Objective: To assess the incidence of hypertensive disorders of pregnancy and related severe complications, identify other associated factors and compare maternal and perinatal outcomes in women with and without these conditions.
Design: Secondary analysis of the World Health Organization Multicountry Survey on Maternal and Newborn Health (WHOMCS) database.
Setting: Cross-sectional study implemented at 357 health facilities conducting 1000 or more deliveries annually in 29 countries from Africa, Asia, Latin America and the Middle East.
Population: All women suffering from any hypertensive disorder during pregnancy, the intrapartum or early postpartum period in the participating hospitals during the study period.
Methods: We calculated the proportion of the pre-specified outcomes in the study population and their distribution according to hypertensive disorders' severity. We estimated the association between them and maternal deaths, near-miss cases, and severe maternal complications using a multilevel logit model.
Main outcome measures: Hypertensive disorders of pregnancy. Potentially life-threatening conditions among maternal near-miss cases, maternal deaths and cases without severe maternal outcomes.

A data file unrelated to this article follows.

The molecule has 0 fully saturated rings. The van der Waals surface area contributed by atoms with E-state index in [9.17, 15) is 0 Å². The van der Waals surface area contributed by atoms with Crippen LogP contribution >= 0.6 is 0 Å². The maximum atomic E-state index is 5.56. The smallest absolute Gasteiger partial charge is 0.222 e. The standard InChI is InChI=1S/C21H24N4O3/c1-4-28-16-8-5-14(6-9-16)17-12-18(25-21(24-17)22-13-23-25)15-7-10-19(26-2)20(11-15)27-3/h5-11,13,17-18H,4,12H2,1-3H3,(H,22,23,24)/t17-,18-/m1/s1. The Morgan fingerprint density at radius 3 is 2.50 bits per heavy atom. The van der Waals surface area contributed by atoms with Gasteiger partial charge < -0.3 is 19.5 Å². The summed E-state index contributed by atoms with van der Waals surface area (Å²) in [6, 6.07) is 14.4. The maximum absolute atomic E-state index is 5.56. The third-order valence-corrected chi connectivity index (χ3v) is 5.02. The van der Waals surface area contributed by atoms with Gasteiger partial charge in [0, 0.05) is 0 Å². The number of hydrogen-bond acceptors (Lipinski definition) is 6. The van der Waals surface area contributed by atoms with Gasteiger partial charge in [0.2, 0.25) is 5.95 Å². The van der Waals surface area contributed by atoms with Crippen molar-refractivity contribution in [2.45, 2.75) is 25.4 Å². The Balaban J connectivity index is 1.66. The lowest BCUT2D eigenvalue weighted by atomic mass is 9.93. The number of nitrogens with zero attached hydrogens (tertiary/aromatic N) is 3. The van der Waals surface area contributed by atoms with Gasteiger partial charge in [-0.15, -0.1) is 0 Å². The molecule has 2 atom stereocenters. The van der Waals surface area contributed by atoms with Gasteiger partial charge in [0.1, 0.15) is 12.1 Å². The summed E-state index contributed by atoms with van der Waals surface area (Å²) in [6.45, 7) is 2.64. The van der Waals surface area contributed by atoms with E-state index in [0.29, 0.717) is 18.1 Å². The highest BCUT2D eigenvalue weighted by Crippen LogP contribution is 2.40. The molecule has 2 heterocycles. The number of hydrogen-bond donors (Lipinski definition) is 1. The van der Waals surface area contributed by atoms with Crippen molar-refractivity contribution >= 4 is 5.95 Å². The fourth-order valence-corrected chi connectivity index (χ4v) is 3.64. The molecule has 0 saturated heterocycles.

Results: Overall, 8542 (2.73%) women suffered from hypertensive disorders. Incidences of pre-eclampsia, eclampsia and chronic hypertension were 2.16%, 0.28% and 0.29%, respectively. Maternal near-miss cases were eight times more frequent in women with pre-eclampsia, and increased to up to 60 times more frequent in women with eclampsia, when compared with women without these conditions.
Conclusions: The analysis of this large database provides estimates of the global distribution of the incidence of hypertensive disorders of pregnancy. The information on the most frequent complications related to pre-eclampsia and eclampsia could be of interest to inform policies for health systems organisation.
Keywords: Eclampsia; incidence; near miss; pre-eclampsia; risk factors; severe maternal outcomes.
© 2014 RCOG The World Health Organization retains copyright and all other rights in the manuscript of this article as submitted for publication.